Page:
...Says President Pro-Tempore of the Liberian Senate, Albert T. Chie
The President Pro-Tempore of the Liberian Senate, Prof. Albert T. Chie has described the University of Liberia as “the birthplace of multiparty democracy through the voice of students and faculty; the training ground for the workforce that drove the economy and consequently opened up the country."
The Grand Kru County Senator Albert T. Chie, on March 16, 2022 served as the convocation principal speaker of the 102nd Graduating Class of the University of Liberia, held on the Fendell Campus of the University.
The President Pro Tempore, who has served the University for close to 20 years, from Instructor of Geology and General Engineering, to an Assistant Professor, Head of Department and finally an Associate Dean of Engineering, was privileged to address 789 graduates of the Thomas J. R. Faulkner College of Science & Technology, the College of Engineering, the W.R. Tolbert, Jr. College of Agriculture & Forestry and School of Nursing and Midwifery.
The Pro Tempore also admonished Liberians that in memory of those who set their feet on the soil circa 1821/1822, "we must consider it most appropriate for Liberia to use part of this year to also pay respect to those who also fought for equality, justice, respect for human rights and multiparty democracy."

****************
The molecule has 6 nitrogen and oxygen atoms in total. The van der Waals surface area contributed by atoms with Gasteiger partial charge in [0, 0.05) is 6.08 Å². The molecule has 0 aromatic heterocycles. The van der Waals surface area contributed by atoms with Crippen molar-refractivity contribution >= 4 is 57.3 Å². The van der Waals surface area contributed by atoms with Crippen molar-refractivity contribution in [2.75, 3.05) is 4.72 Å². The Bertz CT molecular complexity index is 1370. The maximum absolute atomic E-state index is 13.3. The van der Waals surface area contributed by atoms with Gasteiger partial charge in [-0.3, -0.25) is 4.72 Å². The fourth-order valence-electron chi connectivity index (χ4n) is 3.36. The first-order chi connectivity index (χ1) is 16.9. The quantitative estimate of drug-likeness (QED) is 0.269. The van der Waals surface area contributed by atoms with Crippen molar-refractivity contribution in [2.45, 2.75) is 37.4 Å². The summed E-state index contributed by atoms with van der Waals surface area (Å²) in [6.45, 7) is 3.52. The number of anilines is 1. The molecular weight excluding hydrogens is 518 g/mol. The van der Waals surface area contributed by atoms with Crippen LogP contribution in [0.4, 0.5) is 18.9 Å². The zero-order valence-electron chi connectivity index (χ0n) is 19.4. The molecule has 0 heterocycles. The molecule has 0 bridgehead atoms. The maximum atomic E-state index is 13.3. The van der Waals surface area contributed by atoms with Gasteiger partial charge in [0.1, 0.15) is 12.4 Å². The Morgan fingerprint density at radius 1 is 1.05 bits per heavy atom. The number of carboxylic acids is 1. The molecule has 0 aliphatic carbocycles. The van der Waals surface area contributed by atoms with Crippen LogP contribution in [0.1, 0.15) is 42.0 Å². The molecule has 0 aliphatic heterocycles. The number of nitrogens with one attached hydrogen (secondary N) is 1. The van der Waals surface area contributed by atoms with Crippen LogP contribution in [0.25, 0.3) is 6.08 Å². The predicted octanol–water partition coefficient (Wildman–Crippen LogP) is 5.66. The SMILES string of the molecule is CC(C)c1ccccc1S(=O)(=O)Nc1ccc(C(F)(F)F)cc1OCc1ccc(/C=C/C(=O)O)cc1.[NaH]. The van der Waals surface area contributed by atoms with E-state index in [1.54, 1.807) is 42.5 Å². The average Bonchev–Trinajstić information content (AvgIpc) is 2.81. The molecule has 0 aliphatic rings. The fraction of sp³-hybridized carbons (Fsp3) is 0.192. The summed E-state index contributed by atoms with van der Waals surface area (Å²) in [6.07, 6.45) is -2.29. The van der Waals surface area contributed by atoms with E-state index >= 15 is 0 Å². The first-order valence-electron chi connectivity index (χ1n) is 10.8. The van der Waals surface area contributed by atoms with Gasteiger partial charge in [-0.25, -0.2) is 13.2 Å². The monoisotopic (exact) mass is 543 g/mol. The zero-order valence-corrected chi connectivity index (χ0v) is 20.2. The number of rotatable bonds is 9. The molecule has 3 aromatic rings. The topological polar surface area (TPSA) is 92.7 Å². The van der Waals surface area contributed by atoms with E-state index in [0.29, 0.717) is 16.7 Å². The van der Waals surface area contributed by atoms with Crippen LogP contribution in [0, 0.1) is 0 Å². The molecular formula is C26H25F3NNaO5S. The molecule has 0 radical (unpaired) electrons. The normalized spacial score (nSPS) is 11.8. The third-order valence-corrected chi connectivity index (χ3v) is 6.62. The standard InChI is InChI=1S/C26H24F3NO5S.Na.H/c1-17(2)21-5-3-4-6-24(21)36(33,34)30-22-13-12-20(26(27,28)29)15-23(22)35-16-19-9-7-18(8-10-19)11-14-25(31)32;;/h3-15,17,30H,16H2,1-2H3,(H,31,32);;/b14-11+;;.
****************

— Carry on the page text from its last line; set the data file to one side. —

The 102nd convocation speaker made special mention of great Liberians such as Albert Porte, D. Tweh, Juah Nimely, P. G. Wollor, and younger contemporaries like Gabriel Baccus Matthews, President Samuel K. Doe, Dr. Amos C. Sawyer, who have transitioned to eternal life, and few others like Dr. Togba-Nah Tipoteh who are all still alive.
Speaking at the occasion, Prof. Chie also called on Liberians in this Bicentennial Year to take a final move to review some of the country's national symbols to reflect the true historical identity of the nation, as many people say: for the same “Love of Liberty that brought some of us here, the same Love of Liberty met some of us here”. The Pro-Tempore, therefore, suggested that the national motto must be rephrased as: THE LOVE OF LIBERTY UNITES US.
Additionally, the principal speaker of the convocation stated that, "as we place medals on some Liberians and foreign friends for good works and ordain them into the “Order of the Pioneers," there is a need to create another Order to reflect the true nature of our history; hence, Senator Chie committed the Liberian Senate to take the lead in further deliberation and resolution of the matter.
“The future is yours and your destiny lies in your own hands. But always remember what Shakespeare said: ‘Life is like a candle on a stage …’ very brief. Make the most of it, while you can. Liberia depends on you to change the narrative,” said Sen. Chie.
The Pro Tempore, who spoke on the topic: “Science as a basic ingredient in a Political and Economic Recipe: Are you ready to change the narrative”?, told graduates that the figures of Scientists and Engineers are accurate, their predictions have scientific basis and are mostly concerned with speed and accuracy.